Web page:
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We have:

$$e^{ \begin{pmatrix} -5 & 9\\ -4 & 7 \end{pmatrix} }$$

I need to determine the image of the unit circle $S^1$ by the action of the matrix $e^A$.

I think that I know how to calculate $e^A$:

I get the Jordan decomposition: $$A = \begin{pmatrix} -5 & 9\\ -4 & 7 \end{pmatrix} = \begin{pmatrix} -6 & 1\\ -4 & 0 \end{pmatrix} \cdot \begin{pmatrix} 1 & 1\\ 0 & 1 \end{pmatrix} \cdot \frac{1}{4} \begin{pmatrix} 0 & -1\\ 1 & -6 \end{pmatrix} $$ With eigenvalues: $\lambda$ = 1, algebraic multiplicity = 2, eigenvecotrs: $\left\{ \begin{pmatrix} 1\\ 0 \end{pmatrix}, \begin{pmatrix} 0\\ 1 \end{pmatrix} \right\}$ $$ \displaystyle e^A = \sum^{\infty}_{i = 0} \frac{A^i}{i!}$$ $$e^A = \begin{pmatrix} -6 & 1\\ -4 & 0 \end{pmatrix} \cdot \left( \begin{pmatrix} 1 & 0\\ 0 & 1 \end{pmatrix} + \displaystyle \sum^{\infty}_{i = 1} \frac{ \begin{pmatrix} 1 & 1\\ 0 & 1 \end{pmatrix}}{i!} \right) \cdot \frac{1}{4} \begin{pmatrix} 0 & -1\\ 1 & -6 \end{pmatrix}$$ $$e^A = \begin{pmatrix} -5 & 9\\ -4 & 7 \end{pmatrix} = \begin{pmatrix} -6 & 1\\ -4 & 0 \end{pmatrix} \cdot \begin{pmatrix} \displaystyle \sum^{\infty}_{i = 1} \frac{1}{i!}& \displaystyle \sum^{\infty}_{i = 1} \frac{2^{i-1}}{i!}\\ 0 & \displaystyle \sum^{\infty}_{i = 1} \frac{1}{i!} \end{pmatrix} \cdot \frac{1}{4} \begin{pmatrix} 0 & -1\\ 1 & -6 \end{pmatrix}$$ Where: $$\displaystyle \sum^{\infty}_{i = 1} \frac{2^{i-1}}{i!} = \frac{1}{2} \sum^{\infty}_{i = 1} \frac{2^{i}}{i!} = \frac{1}{2}(e^2 - 1) $$ So: $$e^A = \begin{pmatrix} -6 & 1\\ -4 & 0 \end{pmatrix} \cdot \begin{pmatrix} e & \displaystyle \frac{e^2}{2} - \displaystyle \frac{1}{2}\\ 0 & e \end{pmatrix} \cdot \frac{1}{4} \begin{pmatrix} 0 & -1\\ 1 & -6 \end{pmatrix} = \begin{pmatrix} \displaystyle \frac{-3e^2 + e + 3}{4} & \displaystyle \frac{9e^2 - 9}{2}\\ \displaystyle \frac{-e^2 + 1}{2} & 3e^2 + e - 3 \end{pmatrix} $$

Now, I don't know if I did it correctly up to this point and what I should do next - to operate on my unit circle.


Solution:

Because of @Oscar Lanzi we know that: $$e^{\begin{pmatrix}-5 & 9\\-4 & 7\end{pmatrix}}=e\begin{pmatrix}-5 & 9\\-4 & 7\end{pmatrix}$$ Then because of that: Equation of unit circle under linear transformation - can't understand role of inverse matrix (answer by @Prototank) We know that the image of unit circle in action of the matrix $A$ is given by: $$65x^{2}-166xy+106y^{2}=1$$ Now we need to scale by $e$ and we get the image of unit circle in action of the matrix $e^A$: $$65x^{2}-166xy+106y^{2}=e^2$$

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  • $\begingroup$ There may be a more sophisticated way to do this, but have you tried a few key points on the unit circle and see if there's any obvious behavior? $\endgroup$
    – David P
    Commented Jun 8, 2022 at 0:08
  • $\begingroup$ No, I'm not sure I I would know how to do that. $\endgroup$
    – thefool
    Commented Jun 8, 2022 at 0:10
  • $\begingroup$ For example, find the images of $(0,1), (1,0)$ etc. It also seems a mistake has been made somewhere, it seems like for your matrxi $A$, $\exp(A)=eA$, according to software: link. $\endgroup$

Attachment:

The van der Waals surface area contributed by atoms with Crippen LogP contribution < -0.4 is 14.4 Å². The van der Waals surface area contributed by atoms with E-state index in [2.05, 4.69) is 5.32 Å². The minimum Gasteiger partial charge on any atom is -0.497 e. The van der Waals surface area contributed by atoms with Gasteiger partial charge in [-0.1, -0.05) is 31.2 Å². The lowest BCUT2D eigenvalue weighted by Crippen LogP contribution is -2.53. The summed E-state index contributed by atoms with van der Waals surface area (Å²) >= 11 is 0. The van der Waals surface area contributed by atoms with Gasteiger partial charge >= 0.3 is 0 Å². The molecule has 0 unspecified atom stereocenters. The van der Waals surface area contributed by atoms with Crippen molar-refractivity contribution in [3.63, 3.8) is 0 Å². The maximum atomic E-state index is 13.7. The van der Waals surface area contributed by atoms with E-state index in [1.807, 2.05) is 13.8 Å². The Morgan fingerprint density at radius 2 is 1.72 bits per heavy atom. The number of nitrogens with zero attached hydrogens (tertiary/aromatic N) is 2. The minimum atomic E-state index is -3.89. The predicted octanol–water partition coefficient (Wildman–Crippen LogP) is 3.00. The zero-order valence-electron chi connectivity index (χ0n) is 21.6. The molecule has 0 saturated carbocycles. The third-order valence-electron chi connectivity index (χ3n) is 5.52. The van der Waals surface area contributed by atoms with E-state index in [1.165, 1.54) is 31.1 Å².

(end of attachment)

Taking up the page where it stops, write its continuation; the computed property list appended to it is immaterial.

– David P
    Commented Jun 8, 2022 at 0:22
  • $\begingroup$ Ohh, I see. So having that exp(A) I should find the images of some points and look for a pattern? $\endgroup$
    – thefool
    Commented Jun 8, 2022 at 0:25
  • $\begingroup$ Notice $\exp(A)=eA$ means that the action of $\exp(A)$ on any vector $v$ is basically the same as the action of $A$ on $v$, so what would $A$ do to a vector on the unit circle? Then scale it by factor of $e$. $\endgroup$
    – David P
    Commented Jun 8, 2022 at 0:28

3 Answers 3

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This address the general question of shape of image of an unit circle under the action of $e^A$. We can think of a linear dynamic system $\dot x=Ax$, the solution of which will be $x=e^{tA}$. Then what you are seeking is the ending position of points starting from the unit circle, after following linear dynamics for $t=1$.

enter image description here enter image description here


This animation has credit to Ella Batty. I TAed her class last semester and used this as a demo for 2d dynamic systems.

https://twitter.com/i/status/1319061743679799297

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The matrix exponentiation is much simpler than it looks. When you find that $1$ is the only eigenvalue, render

$\begin{pmatrix}-5 & 9\\-4 & 7\end{pmatrix}=\begin{pmatrix}1 & 0\\ 0 & 1 \end{pmatrix}+\begin{pmatrix}-6 & 9\\-4 & 6\end{pmatrix}.$

The first matrix on the right just gives a factor of $e$ to the overall exponential. The second matrix is nilpotent and the series for its exponential is just

$\begin{pmatrix}1 & 0\\ 0 & 1 \end{pmatrix}+\begin{pmatrix}-6 & 9\\-4 & 6\end{pmatrix}=\begin{pmatrix}-5 & 9\\-4 & 7\end{pmatrix}.$

So

$e^{\begin{pmatrix}-5 & 9\\-4 & 7\end{pmatrix}}=e\begin{pmatrix}-5 & 9\\-4 & 7\end{pmatrix}.$

Continue from there.

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  • $\begingroup$ I think I know what to do next. I will edit my original post soon. $\endgroup$
    – thefool
    Commented Jun 8, 2022 at 1:30
  • $\begingroup$ I got it, I will post full answer. $\endgroup$
    – thefool
    Commented Jun 8, 2022 at 3:02
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The calculation won't be easy, but standard. To understand the image of any invertible matrix $T$ acting on the unit circle, first do the SVD decomposition $$T=U\Sigma V = U\begin{pmatrix} \sigma_1 & \\ & \sigma_2\end{pmatrix}V$$ Note that $V$ send the circle back to itself, as it keeps norms. Now it should be clear that the image is just an ellipse with two principal axes being $\sigma_1, \sigma_2$ along the directions of the two column vectors of $U$.

Also to find $U$ and $\sigma_i$, we only have to diagonalize $TT^*$.

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